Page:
Saturday, September 29, 2012

Review in Brief: Femme fatale

Tonight I will be watching the latest Brian De Palma film, Passion, at the New York Film Festival. In preparation, I watched Femme fatale. Here's a brief review:

Femme fatale begins with a close-up of a screen playing Double Indemnity. As the camera zooms out we realize that Laure Ash (Rebecca Romijn) is not only watching the screen, but perhaps also studying actress Barbara Stanwyck. This sets out a couple of the themes of the film: how we watch screens and how screens affect us. Throughout the film, people watch each other as if everyone was the star of their own movie and act as if they were a character in a movie. This is particularly true of a paparazzi photographer and artist played by Antonio Banderas who uses his acting skills to manipulate others and yet falls for one of Laure Ashe’s false, cinematic personas. De Palma’s beautifully fluid camerawork and editing communicate a lot of the story through visual cues most notably in the astounding heist sequence that takes place early in the film. De Palma’s great sense of rhythm and Ryรปichi Sakamoto’s playful music make it, arguably, one of the most engrossing heist sequences in the cinema. (Brian De Palma, 2002)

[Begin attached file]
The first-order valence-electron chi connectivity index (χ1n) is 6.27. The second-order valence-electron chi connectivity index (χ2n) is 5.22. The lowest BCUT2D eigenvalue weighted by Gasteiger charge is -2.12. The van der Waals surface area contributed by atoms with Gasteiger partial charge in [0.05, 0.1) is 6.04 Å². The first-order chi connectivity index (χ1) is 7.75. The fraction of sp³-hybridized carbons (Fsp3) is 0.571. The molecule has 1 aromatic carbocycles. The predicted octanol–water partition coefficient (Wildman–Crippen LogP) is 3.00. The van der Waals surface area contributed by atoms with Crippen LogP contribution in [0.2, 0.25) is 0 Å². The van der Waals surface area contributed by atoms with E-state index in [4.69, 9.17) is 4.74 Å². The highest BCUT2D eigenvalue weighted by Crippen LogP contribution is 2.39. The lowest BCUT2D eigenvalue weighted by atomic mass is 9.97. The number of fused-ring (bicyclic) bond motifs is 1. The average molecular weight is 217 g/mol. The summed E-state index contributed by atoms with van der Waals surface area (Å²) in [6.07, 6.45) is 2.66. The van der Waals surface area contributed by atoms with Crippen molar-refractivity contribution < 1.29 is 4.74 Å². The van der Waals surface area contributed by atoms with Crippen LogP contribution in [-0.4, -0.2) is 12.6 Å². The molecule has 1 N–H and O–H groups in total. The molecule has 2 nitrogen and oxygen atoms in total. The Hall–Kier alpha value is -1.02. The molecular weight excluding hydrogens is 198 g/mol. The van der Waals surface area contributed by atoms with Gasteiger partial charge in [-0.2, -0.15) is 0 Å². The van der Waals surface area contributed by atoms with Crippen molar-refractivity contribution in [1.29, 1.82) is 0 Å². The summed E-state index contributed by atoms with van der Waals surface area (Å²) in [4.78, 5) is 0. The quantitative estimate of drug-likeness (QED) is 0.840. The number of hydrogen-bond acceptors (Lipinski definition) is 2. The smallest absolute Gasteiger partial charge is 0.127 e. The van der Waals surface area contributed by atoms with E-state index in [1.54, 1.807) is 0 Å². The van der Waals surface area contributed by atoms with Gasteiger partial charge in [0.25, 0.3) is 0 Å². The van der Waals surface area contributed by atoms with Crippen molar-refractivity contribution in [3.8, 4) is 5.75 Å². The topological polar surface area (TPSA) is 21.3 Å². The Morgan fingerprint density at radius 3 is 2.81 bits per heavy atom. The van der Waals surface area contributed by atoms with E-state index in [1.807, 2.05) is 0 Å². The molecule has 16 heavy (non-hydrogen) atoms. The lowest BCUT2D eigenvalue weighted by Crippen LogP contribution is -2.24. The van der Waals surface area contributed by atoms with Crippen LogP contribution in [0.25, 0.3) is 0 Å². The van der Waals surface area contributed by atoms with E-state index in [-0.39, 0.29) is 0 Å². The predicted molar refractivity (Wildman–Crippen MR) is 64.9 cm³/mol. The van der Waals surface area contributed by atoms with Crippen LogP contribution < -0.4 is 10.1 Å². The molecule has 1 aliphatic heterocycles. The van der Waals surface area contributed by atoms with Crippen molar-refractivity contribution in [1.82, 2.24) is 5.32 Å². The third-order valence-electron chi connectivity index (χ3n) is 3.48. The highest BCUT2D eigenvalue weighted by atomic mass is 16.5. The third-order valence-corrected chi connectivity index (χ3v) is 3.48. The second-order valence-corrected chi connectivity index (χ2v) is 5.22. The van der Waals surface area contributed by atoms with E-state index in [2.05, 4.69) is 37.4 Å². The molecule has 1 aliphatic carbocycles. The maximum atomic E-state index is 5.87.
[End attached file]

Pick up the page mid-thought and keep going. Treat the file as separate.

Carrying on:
No comments:

Post a Comment